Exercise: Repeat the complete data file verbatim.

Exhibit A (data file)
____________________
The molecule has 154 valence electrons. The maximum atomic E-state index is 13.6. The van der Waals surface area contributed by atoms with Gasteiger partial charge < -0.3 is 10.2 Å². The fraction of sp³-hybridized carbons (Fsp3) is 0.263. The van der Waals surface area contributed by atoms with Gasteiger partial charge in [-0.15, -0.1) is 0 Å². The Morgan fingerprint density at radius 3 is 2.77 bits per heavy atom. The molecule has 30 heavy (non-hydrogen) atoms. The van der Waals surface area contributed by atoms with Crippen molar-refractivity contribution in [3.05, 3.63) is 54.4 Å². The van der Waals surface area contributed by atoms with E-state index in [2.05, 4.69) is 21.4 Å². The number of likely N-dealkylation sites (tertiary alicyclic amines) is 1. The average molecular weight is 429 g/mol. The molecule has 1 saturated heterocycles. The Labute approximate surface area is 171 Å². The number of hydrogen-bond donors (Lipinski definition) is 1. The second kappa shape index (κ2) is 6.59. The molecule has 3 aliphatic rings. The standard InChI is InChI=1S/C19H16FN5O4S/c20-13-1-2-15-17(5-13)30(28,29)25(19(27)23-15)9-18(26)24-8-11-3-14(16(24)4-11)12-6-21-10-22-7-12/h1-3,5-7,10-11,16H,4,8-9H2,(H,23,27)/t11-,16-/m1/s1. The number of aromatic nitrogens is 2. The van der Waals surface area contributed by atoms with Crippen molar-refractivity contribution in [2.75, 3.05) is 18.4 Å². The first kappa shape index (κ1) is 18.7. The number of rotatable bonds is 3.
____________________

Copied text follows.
The molecule has 154 valence electrons. The maximum atomic E-state index is 13.6. The van der Waals surface area contributed by atoms with Gasteiger partial charge < -0.3 is 10.2 Å². The fraction of sp³-hybridized carbons (Fsp3) is 0.263. The van der Waals surface area contributed by atoms with Gasteiger partial charge in [-0.15, -0.1) is 0 Å². The Morgan fingerprint density at radius 3 is 2.77 bits per heavy atom. The molecule has 30 heavy (non-hydrogen) atoms. The van der Waals surface area contributed by atoms with Crippen molar-refractivity contribution in [3.05, 3.63) is 54.4 Å². The van der Waals surface area contributed by atoms with E-state index in [2.05, 4.69) is 21.4 Å². The number of likely N-dealkylation sites (tertiary alicyclic amines) is 1. The average molecular weight is 429 g/mol. The molecule has 1 saturated heterocycles. The Labute approximate surface area is 171 Å². The number of hydrogen-bond donors (Lipinski definition) is 1. The second kappa shape index (κ2) is 6.59. The molecule has 3 aliphatic rings. The standard InChI is InChI=1S/C19H16FN5O4S/c20-13-1-2-15-17(5-13)30(28,29)25(19(27)23-15)9-18(26)24-8-11-3-14(16(24)4-11)12-6-21-10-22-7-12/h1-3,5-7,10-11,16H,4,8-9H2,(H,23,27)/t11-,16-/m1/s1. The number of aromatic nitrogens is 2. The van der Waals surface area contributed by atoms with Crippen molar-refractivity contribution in [2.75, 3.05) is 18.4 Å². The first kappa shape index (κ1) is 18.7. The number of rotatable bonds is 3.